Holding Time

Human Need and Relationships in Dementia Care

By Esther Ramsay-Jones

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Esther Ramsay-Jones is a lecturer in ‘Death, Dying and Bereavement’ at the Open University.  She has presented her work at various locations around the world and her papers have been published in academic journals and anthologies.

Informed by the author’s work in dementia care and palliative care as a psychodynamic psychotherapist, Holding Time contributes to an increasing recognition of the importance and value of relationship-centred care in this field. Most of the book is written ethnographically and unfolds as a narrative. It also includes the real words of staff and residents from the care homes in which she conducted observations.

Holding Time explores how the relational investment in care is vital alongside a technical one. The book does this by detailing the micro-interactions of everyday care and concern and play before moving out on to a wider, organisational and macro stage. It addresses our fears about dependency on a societal level, and attempts to challenge the foregrounding of the independent, rational individual over all other experiences.

The author’s contribution is particular to the UK dementia care home setting, and offers a predominantly psychoanalytic take. It is a contemporary exploration of the dementia care field, and contributes to the general movement to improve care of those living (and working) with dementia.

'Her reflections are a testimony to the value of time and space to reflect on this most difficult area of care which is rarely provided for carers but which she convincingly argues is a necessity for them if they are to maintain sensitivity and resilience in providing care for people who are ending their lives enduring this most devastating illness.' - Paul Terry, Consultant Clinical Psychologist

'This book will surprise, delight, pain and disturb for its vivid depiction of the world of patients with different degrees and forms of dementia and their carers' struggles to understand and provide sensitive care. The author's capacities for meticulous detailed observation of relationships in care homes, and her psychoanalytically honed understanding of non-verbal communication combine to introduce us to the complexity of this world in a very moving way.' - Margaret Rustin, Associate of The British Psychoanalytical Society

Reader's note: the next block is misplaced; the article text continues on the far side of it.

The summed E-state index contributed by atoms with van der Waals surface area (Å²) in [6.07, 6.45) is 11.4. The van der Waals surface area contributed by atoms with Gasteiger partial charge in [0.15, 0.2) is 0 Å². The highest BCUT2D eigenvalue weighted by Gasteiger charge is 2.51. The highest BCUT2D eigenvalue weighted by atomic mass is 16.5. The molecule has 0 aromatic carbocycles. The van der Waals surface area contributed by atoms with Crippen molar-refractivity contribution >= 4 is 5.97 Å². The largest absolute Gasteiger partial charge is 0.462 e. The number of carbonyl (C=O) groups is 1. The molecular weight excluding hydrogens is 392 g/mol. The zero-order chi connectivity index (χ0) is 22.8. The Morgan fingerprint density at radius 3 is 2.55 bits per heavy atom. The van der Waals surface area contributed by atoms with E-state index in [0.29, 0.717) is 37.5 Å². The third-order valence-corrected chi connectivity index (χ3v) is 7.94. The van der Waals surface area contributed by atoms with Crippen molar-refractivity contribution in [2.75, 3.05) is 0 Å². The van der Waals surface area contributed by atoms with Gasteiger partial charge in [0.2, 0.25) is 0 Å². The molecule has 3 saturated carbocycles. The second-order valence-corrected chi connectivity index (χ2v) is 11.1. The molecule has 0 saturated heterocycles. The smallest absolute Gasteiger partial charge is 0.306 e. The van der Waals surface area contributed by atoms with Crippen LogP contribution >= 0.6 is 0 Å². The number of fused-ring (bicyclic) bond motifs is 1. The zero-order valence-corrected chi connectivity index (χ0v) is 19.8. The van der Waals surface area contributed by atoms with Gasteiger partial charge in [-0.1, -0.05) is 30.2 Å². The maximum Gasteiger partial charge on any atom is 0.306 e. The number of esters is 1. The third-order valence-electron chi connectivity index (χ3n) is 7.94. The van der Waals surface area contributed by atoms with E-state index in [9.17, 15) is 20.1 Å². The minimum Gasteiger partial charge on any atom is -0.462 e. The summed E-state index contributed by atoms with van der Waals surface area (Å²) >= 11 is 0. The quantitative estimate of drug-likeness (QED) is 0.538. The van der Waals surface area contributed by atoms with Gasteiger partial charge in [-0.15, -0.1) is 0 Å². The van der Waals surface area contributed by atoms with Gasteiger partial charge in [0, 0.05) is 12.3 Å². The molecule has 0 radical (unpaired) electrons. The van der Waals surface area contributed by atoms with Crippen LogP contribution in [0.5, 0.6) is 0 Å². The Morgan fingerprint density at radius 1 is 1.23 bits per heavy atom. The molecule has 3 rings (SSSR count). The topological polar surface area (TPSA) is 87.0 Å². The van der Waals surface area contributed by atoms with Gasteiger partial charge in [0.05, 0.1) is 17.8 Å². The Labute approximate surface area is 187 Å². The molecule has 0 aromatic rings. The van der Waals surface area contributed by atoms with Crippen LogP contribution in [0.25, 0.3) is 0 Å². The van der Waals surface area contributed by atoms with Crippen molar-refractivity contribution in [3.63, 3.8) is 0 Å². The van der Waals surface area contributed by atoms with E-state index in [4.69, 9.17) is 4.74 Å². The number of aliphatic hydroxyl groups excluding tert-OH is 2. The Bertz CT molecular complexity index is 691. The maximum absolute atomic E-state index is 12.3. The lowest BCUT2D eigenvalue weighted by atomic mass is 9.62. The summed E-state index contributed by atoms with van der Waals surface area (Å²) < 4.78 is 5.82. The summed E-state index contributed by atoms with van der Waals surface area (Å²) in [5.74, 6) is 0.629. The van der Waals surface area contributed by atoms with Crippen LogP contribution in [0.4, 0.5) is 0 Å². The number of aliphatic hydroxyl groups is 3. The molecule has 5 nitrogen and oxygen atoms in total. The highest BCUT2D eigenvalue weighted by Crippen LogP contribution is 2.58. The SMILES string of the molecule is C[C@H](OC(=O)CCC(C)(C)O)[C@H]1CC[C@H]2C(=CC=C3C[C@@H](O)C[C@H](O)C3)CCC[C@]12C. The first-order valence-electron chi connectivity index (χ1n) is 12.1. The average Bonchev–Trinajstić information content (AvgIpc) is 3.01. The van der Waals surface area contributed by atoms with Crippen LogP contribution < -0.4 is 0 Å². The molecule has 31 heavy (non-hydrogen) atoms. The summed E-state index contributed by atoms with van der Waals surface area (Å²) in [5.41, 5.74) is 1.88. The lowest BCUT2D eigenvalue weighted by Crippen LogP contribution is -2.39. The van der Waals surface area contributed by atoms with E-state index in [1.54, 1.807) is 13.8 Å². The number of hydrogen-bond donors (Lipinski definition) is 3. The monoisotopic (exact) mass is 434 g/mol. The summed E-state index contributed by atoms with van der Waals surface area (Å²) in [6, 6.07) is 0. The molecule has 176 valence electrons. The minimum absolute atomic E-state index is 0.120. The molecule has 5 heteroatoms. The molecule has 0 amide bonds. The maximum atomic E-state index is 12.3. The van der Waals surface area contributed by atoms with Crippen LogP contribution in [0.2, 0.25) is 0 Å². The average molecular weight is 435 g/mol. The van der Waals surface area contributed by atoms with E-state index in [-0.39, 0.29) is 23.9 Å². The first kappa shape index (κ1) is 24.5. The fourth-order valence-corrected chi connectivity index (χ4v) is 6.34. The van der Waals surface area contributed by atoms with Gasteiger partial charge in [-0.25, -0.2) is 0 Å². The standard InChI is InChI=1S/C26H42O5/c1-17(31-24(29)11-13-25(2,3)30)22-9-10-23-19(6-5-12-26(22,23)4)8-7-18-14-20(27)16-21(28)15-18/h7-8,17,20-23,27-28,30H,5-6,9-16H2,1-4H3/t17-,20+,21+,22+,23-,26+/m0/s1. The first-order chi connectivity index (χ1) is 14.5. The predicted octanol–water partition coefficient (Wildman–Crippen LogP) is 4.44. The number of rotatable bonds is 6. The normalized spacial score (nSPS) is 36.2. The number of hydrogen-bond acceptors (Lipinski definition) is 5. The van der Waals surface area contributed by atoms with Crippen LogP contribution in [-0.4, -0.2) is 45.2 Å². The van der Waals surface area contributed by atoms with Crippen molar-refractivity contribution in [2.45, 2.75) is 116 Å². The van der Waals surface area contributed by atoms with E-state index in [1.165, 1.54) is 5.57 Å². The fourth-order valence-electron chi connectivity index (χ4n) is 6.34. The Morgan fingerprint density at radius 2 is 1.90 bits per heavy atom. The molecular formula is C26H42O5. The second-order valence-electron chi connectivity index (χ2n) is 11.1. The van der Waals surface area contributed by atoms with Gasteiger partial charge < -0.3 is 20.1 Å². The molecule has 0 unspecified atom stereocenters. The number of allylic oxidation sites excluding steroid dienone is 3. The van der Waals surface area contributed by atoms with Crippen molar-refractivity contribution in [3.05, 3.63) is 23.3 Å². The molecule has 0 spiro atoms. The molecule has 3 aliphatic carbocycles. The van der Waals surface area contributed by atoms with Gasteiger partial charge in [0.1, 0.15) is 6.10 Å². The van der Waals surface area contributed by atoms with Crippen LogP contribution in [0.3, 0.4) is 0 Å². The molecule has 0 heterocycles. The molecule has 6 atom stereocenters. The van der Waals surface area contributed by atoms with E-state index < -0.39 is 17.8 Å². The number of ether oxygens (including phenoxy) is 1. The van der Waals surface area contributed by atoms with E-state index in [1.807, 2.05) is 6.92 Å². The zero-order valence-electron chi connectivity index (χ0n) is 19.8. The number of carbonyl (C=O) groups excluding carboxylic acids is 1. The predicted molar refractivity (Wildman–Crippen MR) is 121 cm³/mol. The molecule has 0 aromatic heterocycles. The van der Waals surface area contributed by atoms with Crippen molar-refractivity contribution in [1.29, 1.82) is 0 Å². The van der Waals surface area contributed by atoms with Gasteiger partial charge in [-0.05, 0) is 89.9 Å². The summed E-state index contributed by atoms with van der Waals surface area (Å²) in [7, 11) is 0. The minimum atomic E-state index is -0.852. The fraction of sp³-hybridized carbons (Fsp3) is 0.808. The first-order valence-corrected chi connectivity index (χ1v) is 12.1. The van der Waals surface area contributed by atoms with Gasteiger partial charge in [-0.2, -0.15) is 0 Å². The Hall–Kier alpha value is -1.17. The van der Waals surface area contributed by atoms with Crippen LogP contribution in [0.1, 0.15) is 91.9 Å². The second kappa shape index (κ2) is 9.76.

'HoldingTime is a unique in-depth study of the care of people suffering from dementia. The author, Esther Ramsay-Jones writes from a hands on experience of being a carer herself, and from making sustained observational studies of care in two very different dementia care homes. She provides detailed studies of individual residents with their carers and interviews with staff in the homes during her visits to the homes in which she forged relationships with these people. This is often a painful book to read because author vividly conveys the struggles of those who are losing their minds and language with which to comprehend and express their experiences; and reciprocally she conveys the struggles of those who are trying to care for them as best they can. The author draws on a variety of psychoanalytic perspectives of individual and organisational dynamics to elucidate her understanding of the observations, and particularly of the unconscious processes which can contribute to positive and negative experiences in dementia care. Her reflections are a testimony to the value of time and space to reflect on this most difficult area of care which is rarely provided for carers but which she convincingly argues is a necessity for them if they are to maintain sensitivity and resilience in providing care for people who are ending their lives enduring this most devastating illness.' - Paul Terry, Consultant Clinical Psychologist

Additional Information :

Published 2019 (Free Ass. Books) - ISBN: 9781911383253 - 230 Pages - Paperback - Rights: World